Secondary healthcare for children is predominantly provided by children’s hospitals, while tertiary, or specialized care is offered by state university hospitals, including one private university hospital.
Drugstores and Pharmacies
Finding a pharmacy (Apotheke) in Austria is easy enough since there’s one on almost every street corner. These pharmacies offer over-the-counter medications, including basic painkillers, as well as restricted medication.
Drugstores (drogeries) in Austria, on the other hand, solely sell toiletries.
Pharmacies typically operate from 9:00 to 17:00 during weekdays, and some may be open on Saturday mornings. In larger cities, there are 24-hour pharmacies available. To locate the nearest pharmacy, use the tool provided by the Austrian Chamber of Pharmacists.
You can obtain your prescription (Rezept) medication from any pharmacy (Apotheke) in Austria.
If you have public insurance, a small fee (usually around €6) is required. However, if you have private insurance, you may be eligible for reimbursement of that fee. Some medication, such as antibiotics and high-strength painkillers, may require a prescription, which is not typically necessary for over-the-counter medication in other countries. Austrian doctors are known for being reluctant to prescribe antibiotics, and they will only do so if it is necessary.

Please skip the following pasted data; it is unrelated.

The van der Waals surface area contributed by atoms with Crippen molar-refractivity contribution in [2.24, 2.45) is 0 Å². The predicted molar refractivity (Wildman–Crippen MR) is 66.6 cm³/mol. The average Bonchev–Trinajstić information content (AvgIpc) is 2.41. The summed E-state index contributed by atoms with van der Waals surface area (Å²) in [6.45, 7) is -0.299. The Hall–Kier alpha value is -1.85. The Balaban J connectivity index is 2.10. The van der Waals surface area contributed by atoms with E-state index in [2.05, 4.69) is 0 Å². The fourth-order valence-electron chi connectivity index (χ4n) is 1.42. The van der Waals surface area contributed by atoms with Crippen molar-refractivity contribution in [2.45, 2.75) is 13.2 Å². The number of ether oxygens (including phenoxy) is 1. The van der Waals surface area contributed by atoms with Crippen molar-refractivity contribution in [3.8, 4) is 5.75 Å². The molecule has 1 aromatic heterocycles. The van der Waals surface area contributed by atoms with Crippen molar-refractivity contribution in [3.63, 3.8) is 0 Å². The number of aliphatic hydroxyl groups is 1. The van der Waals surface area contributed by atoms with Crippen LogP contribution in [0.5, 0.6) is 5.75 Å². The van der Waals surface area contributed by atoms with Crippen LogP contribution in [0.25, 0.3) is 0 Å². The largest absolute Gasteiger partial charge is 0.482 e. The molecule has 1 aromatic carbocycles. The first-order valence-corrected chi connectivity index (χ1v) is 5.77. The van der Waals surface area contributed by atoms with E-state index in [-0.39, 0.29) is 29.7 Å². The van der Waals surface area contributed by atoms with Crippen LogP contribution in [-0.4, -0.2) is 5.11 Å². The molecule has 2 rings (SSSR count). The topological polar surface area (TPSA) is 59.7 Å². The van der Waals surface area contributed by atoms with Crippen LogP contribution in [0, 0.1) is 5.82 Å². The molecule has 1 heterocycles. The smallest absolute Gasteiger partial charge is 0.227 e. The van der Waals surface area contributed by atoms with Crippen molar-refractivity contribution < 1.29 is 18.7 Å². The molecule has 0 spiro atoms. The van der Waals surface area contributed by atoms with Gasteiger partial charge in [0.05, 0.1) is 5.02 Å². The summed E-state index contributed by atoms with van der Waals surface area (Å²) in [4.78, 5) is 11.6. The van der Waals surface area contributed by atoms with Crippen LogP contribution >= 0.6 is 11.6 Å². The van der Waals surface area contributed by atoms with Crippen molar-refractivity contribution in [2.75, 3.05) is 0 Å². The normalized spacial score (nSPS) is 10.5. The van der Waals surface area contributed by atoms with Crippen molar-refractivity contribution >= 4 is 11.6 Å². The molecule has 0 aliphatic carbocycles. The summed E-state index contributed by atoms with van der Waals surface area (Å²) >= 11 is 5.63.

Hospitals In Austria
Austria’s hospitals are globally recognized for their efficiency and affordable rates. Hospital standards are among the highest in Europe, with short waiting times and prompt resolution of emergency procedures.
List of Hospitals in Austria:
- AUVA Unfallversicherungsanstalt
- Allgemeines Krankenhaus der Stadt Linz
- Krankenhaus der Barmherzigen Schwestern Linz
- Krankenhaus der Elisabethinen GmbH
- Samariterbund Linz
- Unfallkrankenhaus Linz
- Krankenhaus Barmherzige Brueder Salzburg
- Landeskrankenhaus Salzburg
- Privatklinik Wehrle
- Unfallkrankenhaus Salzburg
- Accident Hospital Graz
- Hansa sanatorium
- Hospital of the Barmherzigen Brueder Graz
- Regional Hospital Graz West
- Krankenhaus der Barmherzigen Brueder
- Privatklinik Doebling (Verband)
- Krankenanstalt Rudolfstiftung
- Unfallkrankenhaus Wien – Lorenz Böhler
- St. Anna Kinderspital
Health Centers & Clinics In Austria
Medical care in Austria is well-funded, which is evident in the high-quality diagnostic and therapeutic equipment found in clinics and health centers, as well as skilled doctors.